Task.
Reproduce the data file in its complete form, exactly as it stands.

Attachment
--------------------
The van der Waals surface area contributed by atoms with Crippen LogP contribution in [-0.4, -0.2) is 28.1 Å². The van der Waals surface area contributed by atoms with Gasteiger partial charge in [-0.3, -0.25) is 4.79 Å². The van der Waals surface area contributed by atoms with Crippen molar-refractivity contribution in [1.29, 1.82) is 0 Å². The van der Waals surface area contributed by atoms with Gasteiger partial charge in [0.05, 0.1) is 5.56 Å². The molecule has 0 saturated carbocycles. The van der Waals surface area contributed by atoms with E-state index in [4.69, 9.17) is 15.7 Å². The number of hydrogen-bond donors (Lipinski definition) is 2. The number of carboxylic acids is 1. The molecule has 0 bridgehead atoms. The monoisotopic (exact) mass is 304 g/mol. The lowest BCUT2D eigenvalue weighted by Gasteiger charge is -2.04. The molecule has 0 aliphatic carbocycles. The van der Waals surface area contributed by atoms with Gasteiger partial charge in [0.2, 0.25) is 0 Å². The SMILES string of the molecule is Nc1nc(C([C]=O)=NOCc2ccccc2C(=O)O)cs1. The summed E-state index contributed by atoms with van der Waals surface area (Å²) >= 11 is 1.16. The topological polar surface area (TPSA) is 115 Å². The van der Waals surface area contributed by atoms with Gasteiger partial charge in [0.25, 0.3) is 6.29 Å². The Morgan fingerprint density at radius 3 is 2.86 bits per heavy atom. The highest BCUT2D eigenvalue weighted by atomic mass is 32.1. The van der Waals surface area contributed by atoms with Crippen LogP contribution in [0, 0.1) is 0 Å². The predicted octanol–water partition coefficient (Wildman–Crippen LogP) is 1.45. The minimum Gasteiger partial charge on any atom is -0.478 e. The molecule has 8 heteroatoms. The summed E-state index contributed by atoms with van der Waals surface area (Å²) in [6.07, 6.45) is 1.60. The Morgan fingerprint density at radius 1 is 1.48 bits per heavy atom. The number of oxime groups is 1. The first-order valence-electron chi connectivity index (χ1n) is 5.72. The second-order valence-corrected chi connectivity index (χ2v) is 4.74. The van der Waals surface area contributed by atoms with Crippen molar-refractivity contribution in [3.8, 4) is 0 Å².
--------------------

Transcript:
The van der Waals surface area contributed by atoms with Crippen LogP contribution in [-0.4, -0.2) is 28.1 Å². The van der Waals surface area contributed by atoms with Gasteiger partial charge in [-0.3, -0.25) is 4.79 Å². The van der Waals surface area contributed by atoms with Crippen molar-refractivity contribution in [1.29, 1.82) is 0 Å². The van der Waals surface area contributed by atoms with Gasteiger partial charge in [0.05, 0.1) is 5.56 Å². The molecule has 0 saturated carbocycles. The van der Waals surface area contributed by atoms with E-state index in [4.69, 9.17) is 15.7 Å². The number of hydrogen-bond donors (Lipinski definition) is 2. The number of carboxylic acids is 1. The molecule has 0 bridgehead atoms. The monoisotopic (exact) mass is 304 g/mol. The lowest BCUT2D eigenvalue weighted by Gasteiger charge is -2.04. The molecule has 0 aliphatic carbocycles. The van der Waals surface area contributed by atoms with Gasteiger partial charge in [0.2, 0.25) is 0 Å². The SMILES string of the molecule is Nc1nc(C([C]=O)=NOCc2ccccc2C(=O)O)cs1. The summed E-state index contributed by atoms with van der Waals surface area (Å²) >= 11 is 1.16. The topological polar surface area (TPSA) is 115 Å². The van der Waals surface area contributed by atoms with Gasteiger partial charge in [0.25, 0.3) is 6.29 Å². The Morgan fingerprint density at radius 3 is 2.86 bits per heavy atom. The highest BCUT2D eigenvalue weighted by atomic mass is 32.1. The van der Waals surface area contributed by atoms with Crippen LogP contribution in [0, 0.1) is 0 Å². The predicted octanol–water partition coefficient (Wildman–Crippen LogP) is 1.45. The minimum Gasteiger partial charge on any atom is -0.478 e. The molecule has 8 heteroatoms. The summed E-state index contributed by atoms with van der Waals surface area (Å²) in [6.07, 6.45) is 1.60. The Morgan fingerprint density at radius 1 is 1.48 bits per heavy atom. The number of oxime groups is 1. The first-order valence-electron chi connectivity index (χ1n) is 5.72. The second-order valence-corrected chi connectivity index (χ2v) is 4.74. The van der Waals surface area contributed by atoms with Crippen molar-refractivity contribution in [3.8, 4) is 0 Å².